ArtsAutosBooksBusinessEducationEntertainmentFamilyFashionFoodGamesGenderHealthHolidaysHomeHubPagesPersonal FinancePetsPoliticsReligionSportsTechnologyTravel

How to deal with your dog's separation anxiety?

Updated on September 30, 2007

Dogs are attached to their owners. Unlike cats, who generally do not mind being left to their own devices, dogs do crave your company. The problems start when it is time for you to leave. How to know if your dog suffers from separation anxiety? Now that one is easy, there will panicky looks in their eyes, howling, barking or whining but also there might be a mess waiting for you once you do get back home. And while the neighbors might complain about your monster of a dog, your dog is not a monster, but just very attached to you.

Usually dog owners make a quite a bit of a production just before they leave their dogs on their own, it goes something along the lines cuddling and mummy-will-be-back-soon promises. And that is where most of go wrong. This type of behavior only reinforces your dog's belief that he or she should be worried when you are going to come home.

Like with all dog behavior training this will take time, patience and determination. Even though you might think there is nothing you can do about your dog's separation anxiety since you are not around (that is the reason why it is called separation anxiety to begin with) there is a number of things you can do about it.

First and foremost stop making such a fuss when you are about to leave. While this might seem like a cruel thing to do it is not, in fact it is much better for your dog's anxiety levels. Ignore your dog completely before you walk through that door.

Another thing you might do is to prepare like you are about to leave but stay in the house. That way over a period of time your dog will become more relaxed as he/she will not know if you will leave or not. It is important to note that in case your dog does see you are getting ready to go, but remains seated quietly praise and a treat is in order as this is positive behavior that you will want to reinforce. Another thing you might want to try is to give your dog his/her toy to keep them occupied, especially if it is not a false alarm but you do actually have to leave the house. This way they will start to associate your leaving with a fun toy, much more pleasurable then fear and loneliness.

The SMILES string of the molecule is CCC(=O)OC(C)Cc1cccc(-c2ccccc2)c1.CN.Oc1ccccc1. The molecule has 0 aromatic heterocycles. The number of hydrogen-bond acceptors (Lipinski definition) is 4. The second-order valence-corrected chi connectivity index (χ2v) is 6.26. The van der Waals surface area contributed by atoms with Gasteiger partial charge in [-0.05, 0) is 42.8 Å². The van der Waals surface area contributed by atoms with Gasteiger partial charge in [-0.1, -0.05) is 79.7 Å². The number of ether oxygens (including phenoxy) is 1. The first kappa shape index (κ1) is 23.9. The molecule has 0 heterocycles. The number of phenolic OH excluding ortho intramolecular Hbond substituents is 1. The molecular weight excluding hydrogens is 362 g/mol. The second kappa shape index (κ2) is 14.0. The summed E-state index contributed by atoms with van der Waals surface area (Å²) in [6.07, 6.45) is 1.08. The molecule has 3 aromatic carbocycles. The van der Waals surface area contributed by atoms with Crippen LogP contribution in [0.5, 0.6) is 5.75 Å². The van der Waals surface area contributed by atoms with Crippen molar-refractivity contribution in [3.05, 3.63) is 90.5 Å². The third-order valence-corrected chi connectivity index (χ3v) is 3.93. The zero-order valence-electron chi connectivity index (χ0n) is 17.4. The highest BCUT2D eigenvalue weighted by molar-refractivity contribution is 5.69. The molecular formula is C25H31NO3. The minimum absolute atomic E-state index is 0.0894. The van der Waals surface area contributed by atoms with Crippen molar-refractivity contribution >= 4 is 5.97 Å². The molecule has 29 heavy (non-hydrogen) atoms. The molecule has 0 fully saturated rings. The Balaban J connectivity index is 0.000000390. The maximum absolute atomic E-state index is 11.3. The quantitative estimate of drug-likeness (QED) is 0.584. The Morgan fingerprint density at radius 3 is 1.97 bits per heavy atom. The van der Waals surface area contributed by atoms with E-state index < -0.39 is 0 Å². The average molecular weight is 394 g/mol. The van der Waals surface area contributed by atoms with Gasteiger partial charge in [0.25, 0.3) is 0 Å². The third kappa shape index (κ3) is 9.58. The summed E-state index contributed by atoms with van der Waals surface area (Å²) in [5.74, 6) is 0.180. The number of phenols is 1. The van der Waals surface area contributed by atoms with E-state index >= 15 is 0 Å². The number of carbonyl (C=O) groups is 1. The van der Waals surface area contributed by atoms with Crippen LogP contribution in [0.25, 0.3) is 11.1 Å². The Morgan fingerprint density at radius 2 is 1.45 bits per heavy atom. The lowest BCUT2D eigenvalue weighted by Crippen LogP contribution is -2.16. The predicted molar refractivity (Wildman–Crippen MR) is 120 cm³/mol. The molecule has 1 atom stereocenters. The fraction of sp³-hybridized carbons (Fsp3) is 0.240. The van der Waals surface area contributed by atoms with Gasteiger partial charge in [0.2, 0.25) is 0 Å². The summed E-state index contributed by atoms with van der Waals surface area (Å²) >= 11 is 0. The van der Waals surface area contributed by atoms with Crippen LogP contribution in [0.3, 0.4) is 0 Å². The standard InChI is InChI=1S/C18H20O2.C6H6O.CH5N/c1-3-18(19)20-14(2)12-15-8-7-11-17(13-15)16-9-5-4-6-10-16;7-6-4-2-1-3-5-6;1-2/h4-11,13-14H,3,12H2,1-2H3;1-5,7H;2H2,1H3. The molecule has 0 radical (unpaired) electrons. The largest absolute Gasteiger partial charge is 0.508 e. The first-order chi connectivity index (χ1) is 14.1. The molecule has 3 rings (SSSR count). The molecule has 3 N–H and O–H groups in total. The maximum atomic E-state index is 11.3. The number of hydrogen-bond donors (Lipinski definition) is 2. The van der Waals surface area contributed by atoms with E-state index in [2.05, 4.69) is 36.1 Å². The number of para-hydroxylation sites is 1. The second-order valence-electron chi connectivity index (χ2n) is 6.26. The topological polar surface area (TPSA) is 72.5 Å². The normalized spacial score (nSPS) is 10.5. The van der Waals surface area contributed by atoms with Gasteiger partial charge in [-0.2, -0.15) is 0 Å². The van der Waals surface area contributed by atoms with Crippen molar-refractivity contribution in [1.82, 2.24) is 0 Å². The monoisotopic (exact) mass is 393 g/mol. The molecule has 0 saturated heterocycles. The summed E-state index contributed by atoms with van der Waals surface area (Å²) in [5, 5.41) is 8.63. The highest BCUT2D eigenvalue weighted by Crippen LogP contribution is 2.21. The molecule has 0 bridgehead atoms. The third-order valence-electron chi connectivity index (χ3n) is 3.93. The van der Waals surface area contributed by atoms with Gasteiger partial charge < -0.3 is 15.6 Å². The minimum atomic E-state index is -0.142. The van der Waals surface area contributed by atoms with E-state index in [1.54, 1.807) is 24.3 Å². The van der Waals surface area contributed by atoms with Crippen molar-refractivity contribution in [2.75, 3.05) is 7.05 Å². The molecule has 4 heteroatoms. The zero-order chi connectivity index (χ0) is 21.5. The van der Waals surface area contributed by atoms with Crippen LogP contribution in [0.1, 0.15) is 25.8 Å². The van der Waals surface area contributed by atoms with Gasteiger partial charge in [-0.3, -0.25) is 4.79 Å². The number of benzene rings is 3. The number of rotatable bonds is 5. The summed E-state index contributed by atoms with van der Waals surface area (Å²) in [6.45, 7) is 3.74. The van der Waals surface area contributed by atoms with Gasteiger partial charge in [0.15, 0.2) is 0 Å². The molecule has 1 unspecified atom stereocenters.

On to the step 2 you will have to leave at some point. Walk out and listen. If any of the previous tips worked all should be quiet. However if there is whining, barking or howling you will have to wait it - there is no other way about it. To cut down on the heartbreak you might want to walk in before your dog starts to howl to begin with. Yup they will be surprised, but in all probability they will also be happy you are back. And a bit confused. Try to time your comings and goings before the howling starts and profusely award the silence. After a few days of such behavior you should be able to come and go for extended periods of time. It would be advisable to scatter the times when you do come and go so your dog starts to take it in the stride.

The point is to have your dog thinking you will be back any second so there is no need to howl or bark. And remember do not leave with a fuss and lavish treats for the silence. By this point you should have a dog that can be left alone without fear.


Submit a Comment

No comments yet.